1980 Dan Kurzman Miracle of November: Madrid's Epic Stand, 1936
1981 Pierre Salinger America Held Hostage: The Secret Negotiations
1982 Fox Butterfield China: Alive in the Bitter Sea
1983 David Shipler Russia: Broken Idols, Solemn Dreams
1984 Kevin Klose Russia and the Russians: Inside the Closed Society
1985 Joseph Lelyveld Move Your Shadow: South Africa, Black and White
1986 Tad Szulc Fidel: A Critical Portrait
1987 Raymond Bonner Waltzing with a Dictator: The Marcoses and the Making of American Policy
1988 Whitman Bassow The Moscow Correspondents: Reporting on Russia from the Revolution to Glasnost
1989 Thomas Friedman From Beirut to Jerusalem
1990 Tad Szulc Then and Now: How the World Has Changed Since World War II
1991 Sam Dillon Comandos: The CIA and Nicaragua's Contra Rebels
1992 Misha Glenny The Fall of Yugoslavia: The Third Balkan War
1993 Mary Anne Weaver Pakistan: In the Shadow of Jihad and Afghanistan
1994 Michael Ignatieff Blood and Belonging: Journeys into the New Nationalism
1995 Roger Warner Back Fire: The CIA's Secret War in Laos and It's Link to the War in Vietnam
1996 Peter Maas Love Thy Neighbor: A Story of War
1997 Patrick Smith Japan: A Reinterpretation
1998 Philip Gourevitch We Wish to Inform You That Tomorrow We Will Be Killed with Our Families: Stories from Rwanda
1999 Thomas L. Friedman The Lexus and the Olive Tree: Understanding Globalization
2000 A.J. Langguth Our Vietnam: The War 1954–1975
2001 Mark Bowden Killing Pablo: The Hunt for the World's Greatest Outlaw
2002 John Laurence The Cat from Hué: A Vietnam War Story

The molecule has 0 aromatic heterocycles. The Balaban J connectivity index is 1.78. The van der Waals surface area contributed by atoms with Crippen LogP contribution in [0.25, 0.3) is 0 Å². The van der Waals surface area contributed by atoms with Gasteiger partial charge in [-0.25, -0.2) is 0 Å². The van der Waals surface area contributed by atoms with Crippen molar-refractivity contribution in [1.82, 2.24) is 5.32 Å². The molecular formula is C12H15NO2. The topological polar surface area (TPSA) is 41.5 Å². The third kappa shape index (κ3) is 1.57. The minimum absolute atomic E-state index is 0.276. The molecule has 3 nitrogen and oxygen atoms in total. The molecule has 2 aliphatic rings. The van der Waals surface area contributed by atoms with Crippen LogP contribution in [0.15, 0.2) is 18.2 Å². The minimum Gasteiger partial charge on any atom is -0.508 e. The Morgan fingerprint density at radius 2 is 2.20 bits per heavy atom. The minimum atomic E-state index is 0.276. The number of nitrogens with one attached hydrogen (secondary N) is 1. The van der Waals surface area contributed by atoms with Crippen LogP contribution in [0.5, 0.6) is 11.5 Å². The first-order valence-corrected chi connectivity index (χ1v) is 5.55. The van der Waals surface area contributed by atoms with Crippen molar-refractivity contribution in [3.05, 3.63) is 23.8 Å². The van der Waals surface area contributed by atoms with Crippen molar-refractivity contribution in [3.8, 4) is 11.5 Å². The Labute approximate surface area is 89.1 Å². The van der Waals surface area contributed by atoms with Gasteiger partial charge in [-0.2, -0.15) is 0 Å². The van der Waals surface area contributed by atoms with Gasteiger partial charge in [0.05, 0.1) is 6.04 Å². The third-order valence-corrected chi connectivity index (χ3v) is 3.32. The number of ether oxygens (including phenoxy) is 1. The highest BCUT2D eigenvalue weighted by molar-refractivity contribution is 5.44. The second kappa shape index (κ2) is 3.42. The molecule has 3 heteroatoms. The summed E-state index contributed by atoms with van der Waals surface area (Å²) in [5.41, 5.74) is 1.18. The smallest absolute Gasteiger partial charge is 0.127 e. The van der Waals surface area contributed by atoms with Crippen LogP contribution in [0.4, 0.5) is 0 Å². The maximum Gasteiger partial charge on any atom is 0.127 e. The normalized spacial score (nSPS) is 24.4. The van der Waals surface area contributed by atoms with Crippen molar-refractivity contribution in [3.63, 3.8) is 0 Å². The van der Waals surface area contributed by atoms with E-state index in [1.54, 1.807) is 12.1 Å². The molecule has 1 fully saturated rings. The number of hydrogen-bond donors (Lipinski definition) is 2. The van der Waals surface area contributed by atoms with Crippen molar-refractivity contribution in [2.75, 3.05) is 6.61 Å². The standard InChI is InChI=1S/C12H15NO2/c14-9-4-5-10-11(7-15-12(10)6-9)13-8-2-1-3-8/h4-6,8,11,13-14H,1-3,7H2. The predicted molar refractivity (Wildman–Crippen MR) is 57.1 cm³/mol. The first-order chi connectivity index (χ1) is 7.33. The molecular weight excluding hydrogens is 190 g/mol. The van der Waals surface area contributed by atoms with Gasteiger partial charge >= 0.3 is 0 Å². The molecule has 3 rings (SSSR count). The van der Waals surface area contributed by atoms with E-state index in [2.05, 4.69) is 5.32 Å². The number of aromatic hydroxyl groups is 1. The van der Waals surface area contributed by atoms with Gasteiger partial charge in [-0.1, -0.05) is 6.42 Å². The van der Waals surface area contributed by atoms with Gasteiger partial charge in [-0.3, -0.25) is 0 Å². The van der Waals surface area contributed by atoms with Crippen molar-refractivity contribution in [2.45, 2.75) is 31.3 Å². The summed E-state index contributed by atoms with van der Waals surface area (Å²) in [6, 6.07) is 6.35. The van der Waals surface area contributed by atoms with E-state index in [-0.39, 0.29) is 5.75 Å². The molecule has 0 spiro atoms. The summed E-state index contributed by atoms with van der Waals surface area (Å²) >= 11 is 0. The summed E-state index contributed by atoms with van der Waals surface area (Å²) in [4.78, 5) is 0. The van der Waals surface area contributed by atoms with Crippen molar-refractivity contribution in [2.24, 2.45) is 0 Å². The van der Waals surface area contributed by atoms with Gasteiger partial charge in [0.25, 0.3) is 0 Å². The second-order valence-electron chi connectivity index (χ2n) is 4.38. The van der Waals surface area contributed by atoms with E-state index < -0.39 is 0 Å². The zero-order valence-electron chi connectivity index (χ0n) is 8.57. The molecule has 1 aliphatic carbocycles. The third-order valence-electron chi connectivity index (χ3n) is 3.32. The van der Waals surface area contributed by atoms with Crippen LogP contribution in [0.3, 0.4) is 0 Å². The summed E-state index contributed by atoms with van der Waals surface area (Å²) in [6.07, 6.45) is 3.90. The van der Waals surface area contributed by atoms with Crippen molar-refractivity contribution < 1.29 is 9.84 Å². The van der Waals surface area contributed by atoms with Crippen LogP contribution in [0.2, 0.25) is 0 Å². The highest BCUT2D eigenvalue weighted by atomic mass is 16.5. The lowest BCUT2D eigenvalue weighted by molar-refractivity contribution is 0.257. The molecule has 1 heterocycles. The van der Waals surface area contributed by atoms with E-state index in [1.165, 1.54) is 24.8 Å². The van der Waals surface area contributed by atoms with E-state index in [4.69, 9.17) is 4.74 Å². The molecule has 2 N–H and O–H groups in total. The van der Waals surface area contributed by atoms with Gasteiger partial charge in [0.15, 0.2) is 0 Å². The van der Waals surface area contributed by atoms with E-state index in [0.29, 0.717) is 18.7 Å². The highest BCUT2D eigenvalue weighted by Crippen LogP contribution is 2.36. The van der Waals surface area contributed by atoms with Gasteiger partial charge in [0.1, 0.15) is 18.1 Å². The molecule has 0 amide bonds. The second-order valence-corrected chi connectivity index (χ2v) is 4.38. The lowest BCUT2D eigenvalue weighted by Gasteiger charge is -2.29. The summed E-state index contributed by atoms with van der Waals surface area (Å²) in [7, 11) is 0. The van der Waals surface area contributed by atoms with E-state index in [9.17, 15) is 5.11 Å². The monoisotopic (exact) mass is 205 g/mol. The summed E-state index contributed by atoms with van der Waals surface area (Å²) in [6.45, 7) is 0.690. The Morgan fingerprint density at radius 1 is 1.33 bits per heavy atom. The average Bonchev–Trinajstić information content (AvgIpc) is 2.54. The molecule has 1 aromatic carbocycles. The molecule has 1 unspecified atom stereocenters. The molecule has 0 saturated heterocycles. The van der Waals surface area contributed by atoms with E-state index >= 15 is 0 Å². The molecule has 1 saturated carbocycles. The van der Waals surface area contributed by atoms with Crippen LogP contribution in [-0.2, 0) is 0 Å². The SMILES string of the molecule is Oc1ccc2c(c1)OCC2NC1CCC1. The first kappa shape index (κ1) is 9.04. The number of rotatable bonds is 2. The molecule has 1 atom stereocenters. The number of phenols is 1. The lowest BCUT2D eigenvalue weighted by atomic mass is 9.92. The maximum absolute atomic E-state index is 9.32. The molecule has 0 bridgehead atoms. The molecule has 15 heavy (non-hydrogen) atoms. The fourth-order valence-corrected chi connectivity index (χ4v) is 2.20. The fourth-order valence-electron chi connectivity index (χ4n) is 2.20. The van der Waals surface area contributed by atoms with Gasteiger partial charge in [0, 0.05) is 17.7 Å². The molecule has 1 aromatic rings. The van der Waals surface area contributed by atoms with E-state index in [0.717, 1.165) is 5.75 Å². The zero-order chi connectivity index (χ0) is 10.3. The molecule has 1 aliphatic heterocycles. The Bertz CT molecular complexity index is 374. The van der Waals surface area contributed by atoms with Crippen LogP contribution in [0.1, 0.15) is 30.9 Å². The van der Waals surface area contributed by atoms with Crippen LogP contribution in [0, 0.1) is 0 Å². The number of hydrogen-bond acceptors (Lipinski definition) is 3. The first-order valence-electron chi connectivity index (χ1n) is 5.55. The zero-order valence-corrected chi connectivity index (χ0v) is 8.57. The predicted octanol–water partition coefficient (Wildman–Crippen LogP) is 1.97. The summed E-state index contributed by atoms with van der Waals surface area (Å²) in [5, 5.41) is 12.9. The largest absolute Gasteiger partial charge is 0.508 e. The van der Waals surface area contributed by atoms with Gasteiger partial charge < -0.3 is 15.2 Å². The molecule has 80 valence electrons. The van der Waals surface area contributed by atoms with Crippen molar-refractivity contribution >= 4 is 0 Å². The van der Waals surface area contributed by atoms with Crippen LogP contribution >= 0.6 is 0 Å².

2003 Milt Bearden,
James Risen
The Main Enemy: The Inside Story of the CIA's Final Showdown with the KGB
2004 Steve Coll Ghost Wars: The Secret History of the CIA, Afghanistan, and Bin Laden, from the Soviet Invasion to September 10, 2001
2005 George Packer The Assassin's Gate: America in Iraq
2006 Rajiv Chandrasekaran Imperial Life in the Emerald City: Inside Iraq's Green Zone
2007 Bob Drogin Curveball: Spies, Lies, and the Con Man Who Caused a War
2008 Dexter Filkins The Forever War
2009 David Finkel The Good Soldiers
2010 Oliver Bullough Let Our Fame be Great: Journeys among the Defiant People of the Caucasus
2011 Robin Wright Rock the Casbah: Rage and Rebellion Across the Islamic World
2012 Peter Bergen Manhunt: The Ten-Year Search for Bin Laden From 9/11 to Abbottabad
2013 Jonathan M. Katz The Big Truck That Went By: How the World Came to Save Haiti and Left Behind a Disaster


  1. ^ Overseas Press Club of America. Overseas Press Club 2010 Awards Application. Archived 19 December 2010 (by WebCite at
  2. ^ "OPC Adds 6 New Online Categories to Awards Roster", Overseas Press Club of America, 7 December 2010. Retrieved 19 December 2010.
  3. ^ a b OPC Awards Past Recipients, Overseas Press Club of America. Retrieved 19 December 2010.
  4. ^ John Simon Guggenheim Memorial Foundation. Mary Anne Weaver - Guggenheim Fellow. Archived 19 December 2010 (by WebCite at